Grotea Cresson is a moderately diverse genus of labenines characterized by the rather elongate and slender body; clypeus with apical margin distinctly concave; lower part of gena usually strongly raised into a lamella or process; hind wing with about 6–8 basal hamuli on vein C; and sternite 1 extending far past the level of spiracle of tergite 1 (Gauld 2000). Species of Grotea are cleptoparasitoids of bees that build nests in hollow twigs, including species of Ceratina Latreille, Megachile Latreille, Chilicola Spinola, and Manuelia Vachal (Daly et al. 1967; Packer 2004; Gonzalez and Giraldo 2009). The adult female oviposits through the wall of the twig into the cell, and after eclosing the wasp larva consumes both the bee larva and its pollen reserves, sometimes going through the contents of multiple cells.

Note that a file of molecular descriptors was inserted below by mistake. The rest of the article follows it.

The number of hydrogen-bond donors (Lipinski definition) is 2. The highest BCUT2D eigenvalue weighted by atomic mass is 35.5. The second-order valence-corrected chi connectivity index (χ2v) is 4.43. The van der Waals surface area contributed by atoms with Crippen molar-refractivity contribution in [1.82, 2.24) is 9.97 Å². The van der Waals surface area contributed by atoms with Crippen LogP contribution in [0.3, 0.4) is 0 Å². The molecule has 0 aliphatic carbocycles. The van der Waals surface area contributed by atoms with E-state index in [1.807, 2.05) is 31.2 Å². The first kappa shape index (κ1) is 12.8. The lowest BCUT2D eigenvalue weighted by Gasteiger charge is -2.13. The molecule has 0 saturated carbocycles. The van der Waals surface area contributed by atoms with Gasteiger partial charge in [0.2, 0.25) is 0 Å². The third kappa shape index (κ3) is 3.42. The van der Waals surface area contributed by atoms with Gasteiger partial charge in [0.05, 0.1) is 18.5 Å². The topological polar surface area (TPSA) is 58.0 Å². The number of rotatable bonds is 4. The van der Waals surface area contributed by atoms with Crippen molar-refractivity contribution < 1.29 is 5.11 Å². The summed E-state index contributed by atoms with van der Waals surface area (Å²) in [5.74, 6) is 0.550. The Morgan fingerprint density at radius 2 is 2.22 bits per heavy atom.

The genus currently includes 26 species broadly distributed in the New World, from Canada to southern Chile (Slobodchikoff 1970; Gauld 2000; Herrera-Florez 2014; Herrera-Florez and Penteado-Dias 2019). However, there are no records for the genus, and in fact for any species of Labeninae, from the Greater Antilles. Herein we describe a new species of Grotea from the Dominican Republic, providing the first record of the subfamily for this region.

Material and methods

The type series is deposited in the Utah State University Insect Collection (USUC); comparative material for other species of Grotea was obtained from USUC as well as the American Museum of Natural History (AMNH); Instituto Nacional de Pesquisas da Amazônia (INPA) and the National Museum of Natural History (USNM).

Morphological terminology follows Broad et al. (2018). Proportions of the mesosoma (length vs. height) were calculated by measuring length from the point at which the pronotum meets the cervical shield to the posterior basal angle of the metapleuron (i.e. “Weber’s length”, Weber 1938) against the distance from the midcoxal attachment to the dorsal apex of the scutellum (Fig. 1). Leg surfaces were interpreted as in Aguiar and Gibson (2010). When potentially ambiguous, color names are followed by their respective RGB formula, as determined from digital pictures of the studied specimens, according to procedures described by Aguiar (2005).